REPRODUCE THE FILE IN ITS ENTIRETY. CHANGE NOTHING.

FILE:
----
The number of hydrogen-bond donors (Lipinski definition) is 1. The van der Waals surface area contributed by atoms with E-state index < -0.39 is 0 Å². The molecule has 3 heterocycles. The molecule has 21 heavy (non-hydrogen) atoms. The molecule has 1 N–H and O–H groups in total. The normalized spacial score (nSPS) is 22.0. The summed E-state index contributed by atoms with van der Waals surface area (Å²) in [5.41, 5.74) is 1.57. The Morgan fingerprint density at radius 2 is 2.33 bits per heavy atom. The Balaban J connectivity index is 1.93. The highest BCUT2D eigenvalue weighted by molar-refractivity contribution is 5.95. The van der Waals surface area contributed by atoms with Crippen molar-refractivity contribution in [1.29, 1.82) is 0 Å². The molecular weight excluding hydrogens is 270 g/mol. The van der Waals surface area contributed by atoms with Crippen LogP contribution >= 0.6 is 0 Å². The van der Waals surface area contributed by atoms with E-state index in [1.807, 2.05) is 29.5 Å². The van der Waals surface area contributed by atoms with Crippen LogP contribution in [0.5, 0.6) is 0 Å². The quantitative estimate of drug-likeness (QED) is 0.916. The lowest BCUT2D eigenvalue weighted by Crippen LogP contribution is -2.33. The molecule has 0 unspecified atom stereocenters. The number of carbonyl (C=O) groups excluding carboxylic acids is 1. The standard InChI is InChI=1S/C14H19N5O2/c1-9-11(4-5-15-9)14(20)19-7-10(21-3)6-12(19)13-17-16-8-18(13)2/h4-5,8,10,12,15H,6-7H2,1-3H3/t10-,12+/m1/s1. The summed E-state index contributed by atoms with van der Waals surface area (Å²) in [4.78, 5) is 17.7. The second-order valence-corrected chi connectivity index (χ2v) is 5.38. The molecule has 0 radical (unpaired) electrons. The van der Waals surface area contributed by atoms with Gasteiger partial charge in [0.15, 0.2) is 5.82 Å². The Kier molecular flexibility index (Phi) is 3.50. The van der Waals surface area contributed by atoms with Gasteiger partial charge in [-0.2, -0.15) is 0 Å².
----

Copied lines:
The number of hydrogen-bond donors (Lipinski definition) is 1. The van der Waals surface area contributed by atoms with E-state index < -0.39 is 0 Å². The molecule has 3 heterocycles. The molecule has 21 heavy (non-hydrogen) atoms. The molecule has 1 N–H and O–H groups in total. The normalized spacial score (nSPS) is 22.0. The summed E-state index contributed by atoms with van der Waals surface area (Å²) in [5.41, 5.74) is 1.57. The Morgan fingerprint density at radius 2 is 2.33 bits per heavy atom. The Balaban J connectivity index is 1.93. The highest BCUT2D eigenvalue weighted by molar-refractivity contribution is 5.95. The van der Waals surface area contributed by atoms with Crippen molar-refractivity contribution in [1.29, 1.82) is 0 Å². The molecular weight excluding hydrogens is 270 g/mol. The van der Waals surface area contributed by atoms with Crippen LogP contribution >= 0.6 is 0 Å². The van der Waals surface area contributed by atoms with E-state index in [1.807, 2.05) is 29.5 Å². The van der Waals surface area contributed by atoms with Crippen LogP contribution in [0.5, 0.6) is 0 Å². The quantitative estimate of drug-likeness (QED) is 0.916. The lowest BCUT2D eigenvalue weighted by Crippen LogP contribution is -2.33. The molecule has 0 unspecified atom stereocenters. The number of carbonyl (C=O) groups excluding carboxylic acids is 1. The standard InChI is InChI=1S/C14H19N5O2/c1-9-11(4-5-15-9)14(20)19-7-10(21-3)6-12(19)13-17-16-8-18(13)2/h4-5,8,10,12,15H,6-7H2,1-3H3/t10-,12+/m1/s1. The summed E-state index contributed by atoms with van der Waals surface area (Å²) in [4.78, 5) is 17.7. The second-order valence-corrected chi connectivity index (χ2v) is 5.38. The molecule has 0 radical (unpaired) electrons. The van der Waals surface area contributed by atoms with Gasteiger partial charge in [0.15, 0.2) is 5.82 Å². The Kier molecular flexibility index (Phi) is 3.50. The van der Waals surface area contributed by atoms with Gasteiger partial charge in [-0.2, -0.15) is 0 Å².